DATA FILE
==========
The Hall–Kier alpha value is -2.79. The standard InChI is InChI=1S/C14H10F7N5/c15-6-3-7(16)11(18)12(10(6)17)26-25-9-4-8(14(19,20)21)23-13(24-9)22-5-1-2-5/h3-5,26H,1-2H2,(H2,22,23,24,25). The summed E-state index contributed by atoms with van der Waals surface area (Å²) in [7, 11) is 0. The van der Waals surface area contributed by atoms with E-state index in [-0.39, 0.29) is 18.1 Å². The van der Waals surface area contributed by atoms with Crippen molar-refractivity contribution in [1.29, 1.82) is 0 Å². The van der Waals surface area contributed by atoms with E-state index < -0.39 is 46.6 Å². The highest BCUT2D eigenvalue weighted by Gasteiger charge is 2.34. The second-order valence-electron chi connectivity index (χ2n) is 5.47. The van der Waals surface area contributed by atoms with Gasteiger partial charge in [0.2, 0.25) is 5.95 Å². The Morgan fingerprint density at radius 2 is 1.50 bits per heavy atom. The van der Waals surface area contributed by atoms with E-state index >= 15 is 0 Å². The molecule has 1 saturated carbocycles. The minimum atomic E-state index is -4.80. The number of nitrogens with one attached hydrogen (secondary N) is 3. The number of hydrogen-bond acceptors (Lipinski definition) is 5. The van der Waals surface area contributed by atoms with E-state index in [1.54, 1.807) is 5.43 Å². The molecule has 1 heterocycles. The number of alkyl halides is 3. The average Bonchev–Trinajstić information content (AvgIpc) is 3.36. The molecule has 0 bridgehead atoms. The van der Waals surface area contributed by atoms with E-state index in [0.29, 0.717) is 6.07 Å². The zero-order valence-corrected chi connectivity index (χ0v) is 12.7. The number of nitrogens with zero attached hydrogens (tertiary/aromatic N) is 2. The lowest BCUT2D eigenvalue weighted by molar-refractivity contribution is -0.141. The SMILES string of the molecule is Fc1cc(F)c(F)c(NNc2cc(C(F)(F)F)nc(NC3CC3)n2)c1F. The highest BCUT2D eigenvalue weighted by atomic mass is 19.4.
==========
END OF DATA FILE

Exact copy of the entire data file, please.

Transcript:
The Hall–Kier alpha value is -2.79. The standard InChI is InChI=1S/C14H10F7N5/c15-6-3-7(16)11(18)12(10(6)17)26-25-9-4-8(14(19,20)21)23-13(24-9)22-5-1-2-5/h3-5,26H,1-2H2,(H2,22,23,24,25). The summed E-state index contributed by atoms with van der Waals surface area (Å²) in [7, 11) is 0. The van der Waals surface area contributed by atoms with E-state index in [-0.39, 0.29) is 18.1 Å². The van der Waals surface area contributed by atoms with Crippen molar-refractivity contribution in [1.29, 1.82) is 0 Å². The van der Waals surface area contributed by atoms with E-state index < -0.39 is 46.6 Å². The highest BCUT2D eigenvalue weighted by Gasteiger charge is 2.34. The second-order valence-electron chi connectivity index (χ2n) is 5.47. The van der Waals surface area contributed by atoms with Gasteiger partial charge in [0.2, 0.25) is 5.95 Å². The Morgan fingerprint density at radius 2 is 1.50 bits per heavy atom. The van der Waals surface area contributed by atoms with E-state index >= 15 is 0 Å². The molecule has 1 saturated carbocycles. The minimum atomic E-state index is -4.80. The number of nitrogens with one attached hydrogen (secondary N) is 3. The number of hydrogen-bond acceptors (Lipinski definition) is 5. The van der Waals surface area contributed by atoms with E-state index in [1.54, 1.807) is 5.43 Å². The molecule has 1 heterocycles. The number of alkyl halides is 3. The average Bonchev–Trinajstić information content (AvgIpc) is 3.36. The molecule has 0 bridgehead atoms. The van der Waals surface area contributed by atoms with E-state index in [0.29, 0.717) is 6.07 Å². The zero-order valence-corrected chi connectivity index (χ0v) is 12.7. The number of nitrogens with zero attached hydrogens (tertiary/aromatic N) is 2. The lowest BCUT2D eigenvalue weighted by molar-refractivity contribution is -0.141. The SMILES string of the molecule is Fc1cc(F)c(F)c(NNc2cc(C(F)(F)F)nc(NC3CC3)n2)c1F. The highest BCUT2D eigenvalue weighted by atomic mass is 19.4.